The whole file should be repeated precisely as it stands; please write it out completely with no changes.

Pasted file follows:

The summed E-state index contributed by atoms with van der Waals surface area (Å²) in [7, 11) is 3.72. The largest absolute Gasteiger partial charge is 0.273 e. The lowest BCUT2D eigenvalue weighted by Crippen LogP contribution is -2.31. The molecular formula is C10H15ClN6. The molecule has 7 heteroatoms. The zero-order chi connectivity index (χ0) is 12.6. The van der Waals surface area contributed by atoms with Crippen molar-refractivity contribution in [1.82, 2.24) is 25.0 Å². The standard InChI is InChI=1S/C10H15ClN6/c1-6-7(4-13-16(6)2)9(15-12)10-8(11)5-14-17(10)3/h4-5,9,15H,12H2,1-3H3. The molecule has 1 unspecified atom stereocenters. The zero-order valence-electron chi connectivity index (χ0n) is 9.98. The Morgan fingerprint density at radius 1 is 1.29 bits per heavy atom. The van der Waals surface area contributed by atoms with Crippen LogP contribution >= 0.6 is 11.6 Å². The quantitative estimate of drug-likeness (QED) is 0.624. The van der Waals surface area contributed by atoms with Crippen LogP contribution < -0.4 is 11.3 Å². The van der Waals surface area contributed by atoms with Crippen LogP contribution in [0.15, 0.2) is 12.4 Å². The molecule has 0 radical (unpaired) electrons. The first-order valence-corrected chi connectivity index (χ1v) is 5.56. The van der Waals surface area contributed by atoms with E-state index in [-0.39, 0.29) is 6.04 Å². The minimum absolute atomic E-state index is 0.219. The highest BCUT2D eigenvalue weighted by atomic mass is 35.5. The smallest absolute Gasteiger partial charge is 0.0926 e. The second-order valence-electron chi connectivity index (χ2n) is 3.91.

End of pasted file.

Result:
The summed E-state index contributed by atoms with van der Waals surface area (Å²) in [7, 11) is 3.72. The largest absolute Gasteiger partial charge is 0.273 e. The lowest BCUT2D eigenvalue weighted by Crippen LogP contribution is -2.31. The molecular formula is C10H15ClN6. The molecule has 7 heteroatoms. The zero-order chi connectivity index (χ0) is 12.6. The van der Waals surface area contributed by atoms with Crippen molar-refractivity contribution in [1.82, 2.24) is 25.0 Å². The standard InChI is InChI=1S/C10H15ClN6/c1-6-7(4-13-16(6)2)9(15-12)10-8(11)5-14-17(10)3/h4-5,9,15H,12H2,1-3H3. The molecule has 1 unspecified atom stereocenters. The zero-order valence-electron chi connectivity index (χ0n) is 9.98. The Morgan fingerprint density at radius 1 is 1.29 bits per heavy atom. The van der Waals surface area contributed by atoms with Crippen LogP contribution >= 0.6 is 11.6 Å². The quantitative estimate of drug-likeness (QED) is 0.624. The van der Waals surface area contributed by atoms with Crippen LogP contribution < -0.4 is 11.3 Å². The van der Waals surface area contributed by atoms with Crippen LogP contribution in [0.15, 0.2) is 12.4 Å². The molecule has 0 radical (unpaired) electrons. The first-order valence-corrected chi connectivity index (χ1v) is 5.56. The van der Waals surface area contributed by atoms with E-state index in [-0.39, 0.29) is 6.04 Å². The minimum absolute atomic E-state index is 0.219. The highest BCUT2D eigenvalue weighted by atomic mass is 35.5. The smallest absolute Gasteiger partial charge is 0.0926 e. The second-order valence-electron chi connectivity index (χ2n) is 3.91.